On the opposite end are the plant-based foods, which we assume are better for the environment. While crops can be grown in healthy ways, many of these foods are made with corn, soy, and other crops that have been genetically engineered to resist glyphosate, or Round-Up herbicide. This means that more poisonous chemicals can be rained on the plants. No only does this get on our food, but it also gets into the soil and, eventually, the waterways that we drink from. Crops can also create a high carbon footprint when they are farmed with big machinery, as well as when the soil is not taken care of, leading to the loss of carbon-sequestering topsoil. Finally, crops must be fertilized, which means that, often, chemical fertilizers are used on these crops instead of natural composts.

We have two systems that could easily help each other but are instead hurting the environment. The cornfield is grown to feed grass-eating cows that live in their own manure, which the cornfield needs to be fertile. If, instead, the cows were put on pasture, and their manure was composted, both crops and animals would be healthy, and there would be no need for chemical fertilizers, and much less of a need for antibiotics.

These are just some reasons why I have chosen to stop eating conventional animal products but am encouraged to buy environmentally sustainable ones.

I recognize that this is not a choice that everyone can make. Buying from small, local farmers is often expensive. In some places, it is even inaccessible. But I don’t feel this exempts me from trying so that these things can be made more accessible. This is already happening with many organic foods that are becoming more and more available in regular grocery stores. However, because of the expense, this does mean buying less meat for me, which is a healthier option anyway.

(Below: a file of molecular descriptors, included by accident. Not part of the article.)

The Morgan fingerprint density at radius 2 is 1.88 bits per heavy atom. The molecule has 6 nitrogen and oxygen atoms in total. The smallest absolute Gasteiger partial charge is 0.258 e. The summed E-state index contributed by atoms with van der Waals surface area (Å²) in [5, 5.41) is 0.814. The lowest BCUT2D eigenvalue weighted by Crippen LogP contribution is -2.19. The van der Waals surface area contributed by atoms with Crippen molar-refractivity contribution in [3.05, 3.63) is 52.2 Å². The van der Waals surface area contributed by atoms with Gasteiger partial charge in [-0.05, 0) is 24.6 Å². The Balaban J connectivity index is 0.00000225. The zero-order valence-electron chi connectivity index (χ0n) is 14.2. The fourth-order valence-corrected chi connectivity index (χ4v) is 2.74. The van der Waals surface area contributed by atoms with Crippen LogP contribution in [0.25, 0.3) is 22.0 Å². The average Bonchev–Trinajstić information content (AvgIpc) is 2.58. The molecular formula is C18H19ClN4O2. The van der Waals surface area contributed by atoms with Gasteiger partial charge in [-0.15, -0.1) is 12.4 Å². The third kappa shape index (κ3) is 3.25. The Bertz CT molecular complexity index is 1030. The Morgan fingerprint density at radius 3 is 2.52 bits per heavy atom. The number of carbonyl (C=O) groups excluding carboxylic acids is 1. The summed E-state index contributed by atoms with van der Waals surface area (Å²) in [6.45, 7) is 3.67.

So here’s what my family and I are trying to do:

  1. Buy local when possible. Local is not only more carbon-friendly, but it also supports the small farmers in our area. This doesn’t always mean buying “organic.” Organic farmers can be certified without having good, ethical, and healthy practices. We are looking for local farmers that let their animals live good lives on lots of pasture. For us, this means going to a local butcher in our city, the farmer’s market when open, and The Turnip Truck, a grocery store that often sells local, ethical foods. Finally, we have talked about buying meat in bulk from farmers in the area that we can freeze for the year.
  2. When local is not possible, we choose humane brands. Applegate (lunch meats, hotdogs, and sausages); Kerrygold (butters and cheeses); Happy Eggs are all brands that I can buy at Kroger that claim to have humane practices. I have also looked into Simple Truth Organic meats, and they seem–on the surface–to be okay, though the dairy farms may need more research.
  3. Choose vegan options when needed. We’re not always going to have access to these products, especially at restaurants, so we will choose other options when we can. However, when we do eat these products, we should consider where these come from as well.


Of course, with all challenges, it is important to have grace for ourselves when we can’t meet our own standards. Food is a big issue because we must eat several times a day, and it can be stressful and discouraging if we are breaking our “rules” that many times. I have to remind myself that this is a journey, and that we won’t be perfect. I especially believe that, when being served food as a guest, it is more important to be a kind guest than to stick to rules.

2 responses to “Practicing What I Believe 2: Meat”

Leave a Reply

Fill in your details below or click an icon to log in: Logo

You are commenting using your account. Log Out /  Change )

Facebook photo

You are commenting using your Facebook account. Log Out /  Change )

Connecting to %s